Consular Work

On my bad days, I think consular work is being a clerk, and if I wanted to be a clerk I could have worked at the Post Office.

On my good days, I think this.

The Consular Section of an Embassy is America’s front door to the world.  A recent article stated that 95 percent of all the people who come to an American Embassy, worldwide,  come to the consular section.

One group of people who come to the front door is other Americans.  We’re there for the good things — recording births, helping with voting, renewing passports.  We’re also there for the not so good things — when you’re a victim of a crime, or accused of a crime, or need to be evacuated in an emergency.  And for those who fall in between — paying your taxes.  We see the best and worst of Americans.  We see the ones who are trying to cheat the locals, to play the system, to use their citizenship as a source of money which they haven’t earned.  We also see the ones who are spending their lives teaching, preventing disease, or as doctors, or in development.

The other place where we’re the front door is for people who are not citizens who want to come to the United States.  Some are coming as tourists.  Some as students.  Some are coming as businesspeople.  Some are coming as immigrants.

Some say they are coming as tourists or students but really plan to be immigrants.  Some get the opportunity to apply to immigrate and use it to try to sneak in other people who don’t have that opportunity.  Some run “businesses” whose who job is to sneak people into the United States through fake marriages or children.  That can make you very cynical.  That can make you very angry.  It makes you want to shut down the consular section and tell everyone to stay out.  But that’s not our job.

To overuse a metaphor — our job is to look through the peephole and decide whether to open the door.  We have a limited view, and with it we need to make our decision.  We’re the first line of defense.  But not the last.  Standing behind the door (but still on the other side of the screen door) are the folks from USCIS at the borders.  All a visa does is give you permission to ask them to let you in.  They make the decision whether or not you can come into our house.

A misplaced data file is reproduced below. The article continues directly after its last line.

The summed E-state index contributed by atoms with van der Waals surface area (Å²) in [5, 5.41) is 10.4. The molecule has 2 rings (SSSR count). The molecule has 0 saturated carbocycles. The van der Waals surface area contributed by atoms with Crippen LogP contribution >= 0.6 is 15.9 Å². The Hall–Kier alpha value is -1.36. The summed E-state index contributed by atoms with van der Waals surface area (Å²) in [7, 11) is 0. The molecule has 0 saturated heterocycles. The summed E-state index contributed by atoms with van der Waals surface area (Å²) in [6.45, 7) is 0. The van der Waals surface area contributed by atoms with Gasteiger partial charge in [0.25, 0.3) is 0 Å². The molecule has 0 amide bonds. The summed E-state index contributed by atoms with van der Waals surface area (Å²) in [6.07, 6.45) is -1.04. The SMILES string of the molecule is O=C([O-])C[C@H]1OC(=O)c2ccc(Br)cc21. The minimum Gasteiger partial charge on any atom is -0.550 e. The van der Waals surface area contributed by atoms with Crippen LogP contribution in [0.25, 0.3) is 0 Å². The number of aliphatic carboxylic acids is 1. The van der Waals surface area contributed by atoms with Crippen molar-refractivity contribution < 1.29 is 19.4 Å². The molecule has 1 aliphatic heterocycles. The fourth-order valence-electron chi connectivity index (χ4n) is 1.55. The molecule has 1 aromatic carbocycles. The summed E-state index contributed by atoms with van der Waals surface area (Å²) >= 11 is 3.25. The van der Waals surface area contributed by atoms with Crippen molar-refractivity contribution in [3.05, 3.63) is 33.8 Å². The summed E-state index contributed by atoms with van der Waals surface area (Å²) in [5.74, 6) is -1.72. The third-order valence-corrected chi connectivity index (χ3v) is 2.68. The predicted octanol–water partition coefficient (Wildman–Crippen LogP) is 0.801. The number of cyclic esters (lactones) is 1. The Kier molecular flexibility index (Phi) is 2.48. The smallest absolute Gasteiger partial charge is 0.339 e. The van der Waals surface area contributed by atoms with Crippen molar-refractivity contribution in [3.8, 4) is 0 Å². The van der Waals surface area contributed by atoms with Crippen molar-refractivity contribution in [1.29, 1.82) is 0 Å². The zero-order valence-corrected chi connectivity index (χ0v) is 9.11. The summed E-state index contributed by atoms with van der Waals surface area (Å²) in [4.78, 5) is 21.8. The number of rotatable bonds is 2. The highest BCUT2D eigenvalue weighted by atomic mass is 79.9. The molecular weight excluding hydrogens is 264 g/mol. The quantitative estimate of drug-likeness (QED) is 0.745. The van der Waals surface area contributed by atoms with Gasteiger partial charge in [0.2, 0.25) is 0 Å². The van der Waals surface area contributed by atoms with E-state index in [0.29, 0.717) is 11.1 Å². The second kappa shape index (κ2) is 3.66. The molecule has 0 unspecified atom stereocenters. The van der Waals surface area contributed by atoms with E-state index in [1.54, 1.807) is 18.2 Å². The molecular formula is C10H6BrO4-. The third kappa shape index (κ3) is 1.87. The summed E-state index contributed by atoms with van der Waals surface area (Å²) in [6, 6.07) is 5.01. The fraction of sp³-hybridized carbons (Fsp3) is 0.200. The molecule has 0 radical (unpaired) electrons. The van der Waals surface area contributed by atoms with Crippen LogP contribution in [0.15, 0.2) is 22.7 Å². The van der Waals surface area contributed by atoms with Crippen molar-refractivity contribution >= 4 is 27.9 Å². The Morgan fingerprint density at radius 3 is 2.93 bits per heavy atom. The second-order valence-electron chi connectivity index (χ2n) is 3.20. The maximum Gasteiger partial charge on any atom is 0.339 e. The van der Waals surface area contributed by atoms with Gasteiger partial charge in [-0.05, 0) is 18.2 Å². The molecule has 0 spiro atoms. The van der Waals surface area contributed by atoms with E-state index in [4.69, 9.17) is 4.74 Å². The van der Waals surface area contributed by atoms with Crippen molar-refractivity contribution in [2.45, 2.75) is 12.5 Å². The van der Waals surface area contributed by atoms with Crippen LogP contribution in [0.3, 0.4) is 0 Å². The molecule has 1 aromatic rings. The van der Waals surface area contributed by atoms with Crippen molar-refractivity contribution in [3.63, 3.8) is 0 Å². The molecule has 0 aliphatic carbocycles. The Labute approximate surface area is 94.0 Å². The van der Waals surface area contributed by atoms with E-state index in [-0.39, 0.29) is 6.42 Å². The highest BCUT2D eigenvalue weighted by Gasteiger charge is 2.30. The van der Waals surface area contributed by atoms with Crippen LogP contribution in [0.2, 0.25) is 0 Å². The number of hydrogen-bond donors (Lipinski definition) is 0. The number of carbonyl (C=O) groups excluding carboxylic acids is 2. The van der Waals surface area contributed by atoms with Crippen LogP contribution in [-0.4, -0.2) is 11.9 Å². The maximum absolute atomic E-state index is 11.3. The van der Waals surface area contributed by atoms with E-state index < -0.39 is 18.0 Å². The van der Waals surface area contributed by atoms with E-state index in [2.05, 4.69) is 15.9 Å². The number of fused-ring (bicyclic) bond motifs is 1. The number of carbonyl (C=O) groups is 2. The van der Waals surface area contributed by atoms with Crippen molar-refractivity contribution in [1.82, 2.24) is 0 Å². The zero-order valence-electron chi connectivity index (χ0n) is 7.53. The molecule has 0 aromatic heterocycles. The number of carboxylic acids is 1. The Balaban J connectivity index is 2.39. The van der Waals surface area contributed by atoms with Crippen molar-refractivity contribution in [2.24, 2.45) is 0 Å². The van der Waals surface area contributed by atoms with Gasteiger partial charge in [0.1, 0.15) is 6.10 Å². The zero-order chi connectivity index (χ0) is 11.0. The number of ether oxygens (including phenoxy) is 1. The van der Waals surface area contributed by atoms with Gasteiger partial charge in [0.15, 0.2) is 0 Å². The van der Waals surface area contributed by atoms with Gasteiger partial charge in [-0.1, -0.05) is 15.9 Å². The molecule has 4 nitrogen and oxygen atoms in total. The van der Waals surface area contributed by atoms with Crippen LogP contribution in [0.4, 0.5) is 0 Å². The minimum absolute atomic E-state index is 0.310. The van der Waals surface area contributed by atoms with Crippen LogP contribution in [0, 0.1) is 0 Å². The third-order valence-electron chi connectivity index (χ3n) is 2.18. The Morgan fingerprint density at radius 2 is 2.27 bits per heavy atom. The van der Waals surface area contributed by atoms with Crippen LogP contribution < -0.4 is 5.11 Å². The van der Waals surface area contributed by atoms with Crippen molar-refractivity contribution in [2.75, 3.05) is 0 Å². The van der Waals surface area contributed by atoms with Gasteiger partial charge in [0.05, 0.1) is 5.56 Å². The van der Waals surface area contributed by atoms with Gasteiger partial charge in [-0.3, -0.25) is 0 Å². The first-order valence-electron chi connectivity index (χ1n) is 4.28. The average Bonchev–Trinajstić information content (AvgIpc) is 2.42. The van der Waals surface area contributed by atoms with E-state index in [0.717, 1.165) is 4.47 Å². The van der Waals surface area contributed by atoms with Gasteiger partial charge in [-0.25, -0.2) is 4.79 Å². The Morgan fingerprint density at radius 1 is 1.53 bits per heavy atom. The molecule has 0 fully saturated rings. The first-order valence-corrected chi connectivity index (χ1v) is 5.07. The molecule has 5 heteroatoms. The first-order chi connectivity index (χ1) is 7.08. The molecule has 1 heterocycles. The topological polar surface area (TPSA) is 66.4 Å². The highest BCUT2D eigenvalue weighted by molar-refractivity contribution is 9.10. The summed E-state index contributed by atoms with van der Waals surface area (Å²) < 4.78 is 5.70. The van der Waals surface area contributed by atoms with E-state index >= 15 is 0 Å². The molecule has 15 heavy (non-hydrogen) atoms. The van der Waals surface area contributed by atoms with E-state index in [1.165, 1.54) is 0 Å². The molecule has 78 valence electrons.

The question of legal and illegal immigration is a complex one that goes far beyond the folks sneaking across the Mexican border.  And consular officers face it every day.

2 Comments

Filed under Foreign Service Stuff

2 responses to “Consular Work

  1. Great explanation. Having worked in immigration law for five years and having followed that with six years in Arizona (where Mexican immigration is the lead story and the only immigration considered), I know how complex the subject is from our government’s point of view, as well as how simple it can be from the point of view of an immigrant who just sees this as the only way to a better life for his or her children.

  2. Adam

    I have enjoyed reading your blog. It is well written and insightful. When I explain to my friends and family that I want to become a consular officer, many say, “Oh, so you want to be a clerk that stamps passports all day”. I try to articulate what you just wrote, but so far haven’t been very successful. After reading your post I will definitely be able to explain better the importance of consular work more succinctly to those who know nothing (or very little) about the job. In the meantime, I wait on the register and hope I’ll get the chance to join your ranks.

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